Ascierto says that the PC fleet is often overlooked. "It's astounding how many people don't turn off their computers at night. They think they're going to mess up things they're working on and that their computers won't start up again in the morning. IT departments even think they won't be able to do routine maintenance if the machine is off, which isn't true with the latest power management software."

According to IE, makers of software such as NightWatchman, 44 per cent of UK-based employees fail to shut down their PCs before leaving the office, equating to [pounds sterling]300m a year in wasted energy, or 1.3 million tonnes of C02. Companies can save [pounds sterling]16,800 per year on a fleet of 1,000 PCs, according to the company.

HSBC, one of its clients, expects to save $lm worldwide by installing such software. Parker Hannifin, a US-based maker of motion and control technologies, has already saved $600,000 a year, it says.

Ascierto describes power management software, which simply powers down a computer when it is not in use, as a "no-brainer", something any company can do relatively simply and cheaply. Ovum estimates businesses can save $32 per machine per year after installation. "If you've got thousands of computers, that's a really nice annual saving," she says.

There are also opportunities outside the office. Bentley says IBM is currently working with a major UK retailer to power down its 2,000 point-of-sale machines when stores are closed. Although the extent of savings has not yet been calculated, Bentley again says they could be considerable.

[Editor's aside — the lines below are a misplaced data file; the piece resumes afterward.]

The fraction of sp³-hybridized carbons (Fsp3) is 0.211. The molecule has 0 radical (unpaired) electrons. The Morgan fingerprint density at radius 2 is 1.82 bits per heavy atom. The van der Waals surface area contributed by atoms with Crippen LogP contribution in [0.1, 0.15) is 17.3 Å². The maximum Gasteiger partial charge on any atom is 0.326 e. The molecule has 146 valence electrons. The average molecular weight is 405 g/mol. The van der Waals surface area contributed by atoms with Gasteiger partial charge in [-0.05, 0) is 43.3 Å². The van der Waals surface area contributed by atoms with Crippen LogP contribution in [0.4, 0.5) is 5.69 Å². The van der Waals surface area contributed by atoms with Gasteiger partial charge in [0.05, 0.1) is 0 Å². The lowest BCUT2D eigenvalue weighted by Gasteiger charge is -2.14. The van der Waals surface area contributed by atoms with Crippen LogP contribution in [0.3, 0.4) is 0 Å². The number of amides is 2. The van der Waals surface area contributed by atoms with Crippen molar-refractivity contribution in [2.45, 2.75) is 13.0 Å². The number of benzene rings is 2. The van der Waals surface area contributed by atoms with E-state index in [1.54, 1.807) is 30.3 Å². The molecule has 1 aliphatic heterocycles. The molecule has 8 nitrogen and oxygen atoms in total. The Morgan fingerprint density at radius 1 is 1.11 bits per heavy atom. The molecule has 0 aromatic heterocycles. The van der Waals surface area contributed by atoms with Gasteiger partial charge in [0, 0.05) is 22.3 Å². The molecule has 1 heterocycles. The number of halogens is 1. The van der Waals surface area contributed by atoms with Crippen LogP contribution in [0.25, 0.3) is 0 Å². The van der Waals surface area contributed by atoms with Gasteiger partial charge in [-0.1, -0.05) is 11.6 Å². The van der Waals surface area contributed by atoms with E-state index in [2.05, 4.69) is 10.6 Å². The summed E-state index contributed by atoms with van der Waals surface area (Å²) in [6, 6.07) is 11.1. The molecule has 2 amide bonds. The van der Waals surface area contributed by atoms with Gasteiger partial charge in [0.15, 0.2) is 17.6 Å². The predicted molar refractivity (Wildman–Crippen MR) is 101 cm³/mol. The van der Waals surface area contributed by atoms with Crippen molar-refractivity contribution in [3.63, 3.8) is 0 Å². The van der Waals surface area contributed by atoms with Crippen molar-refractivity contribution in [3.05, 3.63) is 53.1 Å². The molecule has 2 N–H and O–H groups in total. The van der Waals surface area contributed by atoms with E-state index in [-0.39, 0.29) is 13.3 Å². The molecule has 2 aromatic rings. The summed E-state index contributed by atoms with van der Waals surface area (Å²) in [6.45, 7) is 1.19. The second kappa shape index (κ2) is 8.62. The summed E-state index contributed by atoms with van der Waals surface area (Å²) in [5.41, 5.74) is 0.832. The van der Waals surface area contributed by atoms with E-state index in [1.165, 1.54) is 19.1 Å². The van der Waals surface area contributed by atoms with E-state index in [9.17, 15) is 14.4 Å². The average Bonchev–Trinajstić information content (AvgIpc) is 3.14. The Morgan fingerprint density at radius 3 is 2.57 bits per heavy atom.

Peripheral benefits

There are also potential savings from reorganising how offices print, scan and photocopy documents. As with the data centre, there has tended to be a proliferation of devices in recent years, driven by the needs of an individual department without an enterprise-wide policy.


UK-based employees who fail to shut down their PCs before leaving the office

[pounds sterling]300m

a year in wasted energy or 1.3 million tonnes of C[0.sub.2]

[pounds sterling]16,800

Saving per year on a fleet of 1,000 PCs

Murray Sherwood, managing director of the green IT consultancy Externus, says companies should think about moving to "multifunction" printers that incorporate printing, copying and faxing, but also allow stricter controls on the level and type of printing by employees.

Reducing the number of units cuts the cost of replacing and supporting the machines, while limits on how much printing staff can do will cut ink and paper costs. "By making it more difficult to print, it makes people less prolific in their output. You can also set machines to print only duplex and non-colour, which can also save quite a lot," he says.